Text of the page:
Whoever, being a Postal Service officer or employee, embezzles any letter, postal card, package, bag, or mail, or any article or thing contained therein entrusted to him or which comes into his possession intended to be conveyed by mail, or carried or delivered by any carrier, messenger, agent, or other person employed in any department of the Postal Service, or forwarded through or delivered from any post office or station thereof established by authority of the Postmaster General or of the Postal Service; or steals, abstracts, or removes from any such letter, package, bag, or mail, any article or thing contained therein, shall be fined under this title or imprisoned not more than five years, or both.
Based on title 18, U.S.C., 1940 ed., § 318 (Mar. 4, 1909, ch. 321, § 195,35 Stat. 1125).
The provisions of said section
318 of title
18, U.S.C., 1940 ed., were incorporated in this section and section
1703 of this title.
The fine of “$500” was increased to “$2,000” as more proportionate to the imprisonment provision and to conform with other comparable sections. (See sections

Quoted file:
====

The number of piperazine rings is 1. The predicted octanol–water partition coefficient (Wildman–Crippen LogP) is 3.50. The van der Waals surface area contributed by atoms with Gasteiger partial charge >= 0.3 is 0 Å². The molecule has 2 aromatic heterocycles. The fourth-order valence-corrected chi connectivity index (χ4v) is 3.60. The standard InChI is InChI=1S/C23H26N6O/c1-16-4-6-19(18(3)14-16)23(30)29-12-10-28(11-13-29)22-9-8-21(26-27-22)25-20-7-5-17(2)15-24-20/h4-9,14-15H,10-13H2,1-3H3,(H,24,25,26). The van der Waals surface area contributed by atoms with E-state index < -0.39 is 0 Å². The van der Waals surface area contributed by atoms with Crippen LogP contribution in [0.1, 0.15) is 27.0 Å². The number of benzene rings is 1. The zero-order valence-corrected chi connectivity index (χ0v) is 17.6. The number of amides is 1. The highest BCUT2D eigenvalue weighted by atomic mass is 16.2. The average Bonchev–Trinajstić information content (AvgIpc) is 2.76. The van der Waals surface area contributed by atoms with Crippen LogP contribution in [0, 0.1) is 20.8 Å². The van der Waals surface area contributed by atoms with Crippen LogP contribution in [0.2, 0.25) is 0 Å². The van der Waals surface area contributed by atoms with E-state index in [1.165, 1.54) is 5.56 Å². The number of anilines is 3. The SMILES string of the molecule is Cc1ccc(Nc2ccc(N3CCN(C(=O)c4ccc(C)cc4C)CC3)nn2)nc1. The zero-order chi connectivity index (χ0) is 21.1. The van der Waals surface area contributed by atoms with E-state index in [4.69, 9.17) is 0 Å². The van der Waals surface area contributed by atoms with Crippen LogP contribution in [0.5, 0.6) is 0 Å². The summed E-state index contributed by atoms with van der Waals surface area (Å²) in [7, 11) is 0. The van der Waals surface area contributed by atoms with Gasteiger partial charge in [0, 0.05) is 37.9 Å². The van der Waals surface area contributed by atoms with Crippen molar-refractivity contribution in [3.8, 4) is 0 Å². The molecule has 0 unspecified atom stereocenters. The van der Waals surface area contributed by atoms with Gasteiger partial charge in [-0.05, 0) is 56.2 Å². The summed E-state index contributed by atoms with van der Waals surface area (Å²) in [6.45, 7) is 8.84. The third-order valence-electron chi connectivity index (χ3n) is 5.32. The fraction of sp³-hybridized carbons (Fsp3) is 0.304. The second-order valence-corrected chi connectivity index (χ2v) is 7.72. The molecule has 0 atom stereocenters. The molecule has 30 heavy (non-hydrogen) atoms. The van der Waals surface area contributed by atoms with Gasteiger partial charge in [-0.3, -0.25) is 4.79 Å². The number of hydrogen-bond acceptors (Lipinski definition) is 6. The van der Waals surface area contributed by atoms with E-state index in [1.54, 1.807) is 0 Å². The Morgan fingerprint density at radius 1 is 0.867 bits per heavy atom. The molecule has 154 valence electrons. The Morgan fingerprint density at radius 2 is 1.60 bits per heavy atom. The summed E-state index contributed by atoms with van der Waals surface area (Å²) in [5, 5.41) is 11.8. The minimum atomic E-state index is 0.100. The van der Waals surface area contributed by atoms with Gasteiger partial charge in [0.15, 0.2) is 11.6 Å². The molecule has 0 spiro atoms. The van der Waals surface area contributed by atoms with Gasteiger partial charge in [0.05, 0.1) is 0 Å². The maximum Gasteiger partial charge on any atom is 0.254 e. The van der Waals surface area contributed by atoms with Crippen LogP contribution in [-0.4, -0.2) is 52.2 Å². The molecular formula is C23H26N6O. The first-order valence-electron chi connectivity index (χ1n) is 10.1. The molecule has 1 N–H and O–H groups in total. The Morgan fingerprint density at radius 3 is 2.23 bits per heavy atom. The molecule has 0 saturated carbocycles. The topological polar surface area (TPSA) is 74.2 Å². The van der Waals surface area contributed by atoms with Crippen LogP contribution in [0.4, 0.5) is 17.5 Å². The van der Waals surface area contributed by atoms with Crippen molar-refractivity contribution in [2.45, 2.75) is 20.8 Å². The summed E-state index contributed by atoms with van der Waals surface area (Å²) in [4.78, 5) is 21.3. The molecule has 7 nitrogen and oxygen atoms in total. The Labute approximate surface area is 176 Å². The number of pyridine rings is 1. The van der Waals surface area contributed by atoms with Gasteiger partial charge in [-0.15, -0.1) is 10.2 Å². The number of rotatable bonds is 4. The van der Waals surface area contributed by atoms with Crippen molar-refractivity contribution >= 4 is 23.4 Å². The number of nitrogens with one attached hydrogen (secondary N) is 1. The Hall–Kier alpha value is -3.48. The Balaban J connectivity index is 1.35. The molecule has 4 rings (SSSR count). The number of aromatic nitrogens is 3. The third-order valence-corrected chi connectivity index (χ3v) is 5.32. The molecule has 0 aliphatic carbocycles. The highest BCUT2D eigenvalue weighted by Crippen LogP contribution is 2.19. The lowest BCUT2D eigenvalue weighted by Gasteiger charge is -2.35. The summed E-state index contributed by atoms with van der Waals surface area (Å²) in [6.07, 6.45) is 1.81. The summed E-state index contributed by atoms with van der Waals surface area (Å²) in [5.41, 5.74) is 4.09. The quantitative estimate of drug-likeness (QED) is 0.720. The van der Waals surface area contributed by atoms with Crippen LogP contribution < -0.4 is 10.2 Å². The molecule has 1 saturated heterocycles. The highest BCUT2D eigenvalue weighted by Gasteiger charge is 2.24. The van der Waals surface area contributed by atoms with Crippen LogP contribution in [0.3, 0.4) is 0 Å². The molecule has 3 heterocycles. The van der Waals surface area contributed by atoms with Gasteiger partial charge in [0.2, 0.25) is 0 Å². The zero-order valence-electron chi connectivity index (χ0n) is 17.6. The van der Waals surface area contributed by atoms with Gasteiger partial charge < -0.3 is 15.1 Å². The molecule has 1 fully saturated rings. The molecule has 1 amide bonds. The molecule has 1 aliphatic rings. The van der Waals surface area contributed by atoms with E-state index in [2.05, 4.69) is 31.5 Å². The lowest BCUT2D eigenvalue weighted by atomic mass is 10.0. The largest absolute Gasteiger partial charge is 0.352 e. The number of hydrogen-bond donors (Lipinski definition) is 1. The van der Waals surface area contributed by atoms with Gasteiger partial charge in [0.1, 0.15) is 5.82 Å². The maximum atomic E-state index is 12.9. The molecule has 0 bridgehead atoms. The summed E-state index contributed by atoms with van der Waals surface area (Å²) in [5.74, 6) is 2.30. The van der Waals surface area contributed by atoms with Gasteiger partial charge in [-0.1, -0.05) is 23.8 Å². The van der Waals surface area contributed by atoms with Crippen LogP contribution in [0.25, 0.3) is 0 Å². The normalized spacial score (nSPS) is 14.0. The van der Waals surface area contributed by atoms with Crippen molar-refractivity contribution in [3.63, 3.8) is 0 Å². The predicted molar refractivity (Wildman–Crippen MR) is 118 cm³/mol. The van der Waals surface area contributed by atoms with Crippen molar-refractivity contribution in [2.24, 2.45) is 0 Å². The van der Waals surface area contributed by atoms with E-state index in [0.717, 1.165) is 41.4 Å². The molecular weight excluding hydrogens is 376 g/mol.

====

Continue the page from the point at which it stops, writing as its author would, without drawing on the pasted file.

1708 of this title.)
Changes were made in phraseology.
1994—Pub. L. 103–322substituted “fined under this title” for “fined not more than $2,000”.
1970—Pub. L. 91–375substituted “officer” for “postmaster” in section catchline, and in text substituted “Postal Service officer or employee” for “postmaster or Postal Service employee” and “entrusted” for “intrusted” and inserted “or of the Postal Service” after “Postmaster General”.
Effective Date of 1970 Amendment
Amendment by Pub. L. 91–375effective within 1 year after Aug. 12, 1970, on date established therefor by Board of Governors of United States Postal Service and published by it in Federal Register, see section 15(a) ofPub. L. 91–375, set out as an Effective Date note preceding section
101 of Title
39, Postal Service.
The table below lists the classification updates, since Jan. 3, 2012, for this section. Updates to a broader range of sections may be found at the update page for containing chapter, title, etc.
The most recent Classification Table update that we have noticed was Tuesday, August 13, 2013
An empty table indicates that we see no relevant changes listed in the classification tables. If you suspect that our system may be missing something, please double-check with the Office of the Law Revision Counsel.